Re: is it WRONG to be leaning against MARTIN?

    A couple of thoughts

    There was an incident recently that all of the players got up and left him alone at lunch. This sort of abandonment may have triggered the final straw that he felt the coaches and all the other players were against him. if the players are saying that they were good friends, and then that friend led to his total estrangement by his " family"

    I find it impossible to believe the coaches didn't know abouT this incident ( I would fire the coach)

    i wouldn't want to stay either! especially of I felt the coaches approved it.

     

    Second, unlike when we grew up and how we should deal with bullies, today is different. The difference is today there are guns. who was one of the Oline and. A friend , Pouncey, who is Pouncy friends with? a Hernandez, and what did he do? Do you think incognito might have a gun? Or know how to get one? I wouldn't be fighting him either

    I don't know what the total truth is, but as long as he is getting his contract, he has no financial losses, I just don't see a successful suit even if that is what he wishes. 

     

     
  18. You have chosen to ignore posts from ccnsd. Show ccnsd's posts

    Re: is it WRONG to be leaning against MARTIN?

    In response to seattlepat70's comment:
    [QUOTE]

    In response to MattC05's comment:
    [QUOTE]

    In response to Salcon's comment:
    [QUOTE]

    Has anyone even thought that maybe Martin has emotional or mental issues that can be treated like depression but he doesn't realise it or he does but won't do anything about it because it could be interpreted as not very masculine/macho for a big, strong guy to admit that he has depression?

    This doesn't excuse Incog for his actions as how he has acted sounds very juvenile to me.

    This isn't high school or even college.  These guys are adults and professionals.  Granted, they are adults that play a violent game for a living but that doesn't make that kind of behavior any more acceptable.

    [/QUOTE]

    I really see nothing wrong with anything Martin did.  He handled it maturely.  He recognized that he was in a toxic situation, and quietly removed himself from it.  Throwing punches, as some here seem to want him to do, would be the worst thing he could do.  Boys do that kind of stuff.  Men don't.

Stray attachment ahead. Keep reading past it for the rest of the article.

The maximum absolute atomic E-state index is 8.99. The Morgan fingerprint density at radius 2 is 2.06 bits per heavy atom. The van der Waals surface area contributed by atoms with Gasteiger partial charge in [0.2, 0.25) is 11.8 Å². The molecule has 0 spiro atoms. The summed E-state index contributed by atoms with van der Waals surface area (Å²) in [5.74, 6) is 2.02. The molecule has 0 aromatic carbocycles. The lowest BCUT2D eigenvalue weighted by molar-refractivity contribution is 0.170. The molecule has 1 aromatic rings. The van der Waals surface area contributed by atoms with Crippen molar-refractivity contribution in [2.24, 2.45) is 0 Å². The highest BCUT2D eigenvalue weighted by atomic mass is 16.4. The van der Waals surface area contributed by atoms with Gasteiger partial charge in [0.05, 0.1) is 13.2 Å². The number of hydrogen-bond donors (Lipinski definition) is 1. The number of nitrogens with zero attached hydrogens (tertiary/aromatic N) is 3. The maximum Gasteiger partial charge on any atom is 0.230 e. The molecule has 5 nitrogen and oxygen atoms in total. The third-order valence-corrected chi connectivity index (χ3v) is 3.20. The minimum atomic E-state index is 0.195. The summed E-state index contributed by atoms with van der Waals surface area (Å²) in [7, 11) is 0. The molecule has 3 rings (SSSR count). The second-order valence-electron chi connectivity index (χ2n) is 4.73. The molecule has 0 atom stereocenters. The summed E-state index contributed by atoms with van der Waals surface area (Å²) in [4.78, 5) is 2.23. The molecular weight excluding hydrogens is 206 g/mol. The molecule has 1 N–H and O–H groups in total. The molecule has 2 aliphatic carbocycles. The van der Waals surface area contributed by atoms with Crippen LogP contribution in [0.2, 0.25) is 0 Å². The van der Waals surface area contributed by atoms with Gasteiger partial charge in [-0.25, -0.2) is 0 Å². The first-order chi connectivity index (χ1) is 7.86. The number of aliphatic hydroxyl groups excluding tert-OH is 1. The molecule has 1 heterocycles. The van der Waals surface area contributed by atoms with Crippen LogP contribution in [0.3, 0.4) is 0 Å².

If the organization thought that Martin overreacted (which would be the implication from thinking he might have mental issues/depression), they would not have immediately cut ties with Incognito.

    [/QUOTE]

    Mature... I will add smart.

    Trying to address the issue in the way that the small-minded thugs would have wanted him to, will simply perpetuate the dysfunctional culture. By doing what he did, there is a better chance he brings about change -- a change that future rookies will benefit from.

    In doing what he did, Martin will get the last laugh.

    1) It will change in the conduct of veterans towards rookies

    2) Martin may have put Incognito out of the NFL. He may get away from charges of racism. Extortion is a criminal offense. Compund that with death threats and threats to Martin's family. Grounds for voiding his contract? 

    3) Apparently Martin checked into a hospital for emitonal distress. This guarantees civil lawsuits in the future - vs Incognito (probably financially crippling the bully), separately vs the NFL (for not ensuring a safe environment for its employees).

    Literally punching Incognito on the mouth will never accomplish all three.

     

    [/QUOTE]


    Great post. I may disagree with you on certain football issues but you are always making good points.

     
  19. You have chosen to ignore posts from Muzwell. Show Muzwell's posts

    Re: is it WRONG to be leaning against MARTIN?

    Not to get lost in the weeds here (not to be confused with laying in the weeds...), but a hostile work envirnonment in and of itself is not a crime. Negligence is a civil matter, always. Conduct that causes the work environment to be hostile can rise to the level of a criminal offense, but that's very rare. The DA is not going to prosecute workplace harassment unless there is a physical violence or some other crime. 

    Except for the possibility of extortion, I haven't seen or heard anything that is potentially criminal in this situation. And frankly, the extortion claim is pretty weak unless it was coupled with a threat that we don't know about yet. Prosecutors sometimes do weird things in highly visible cases, but generally speaking there has to be more than hurt feelings for the DA to get involved.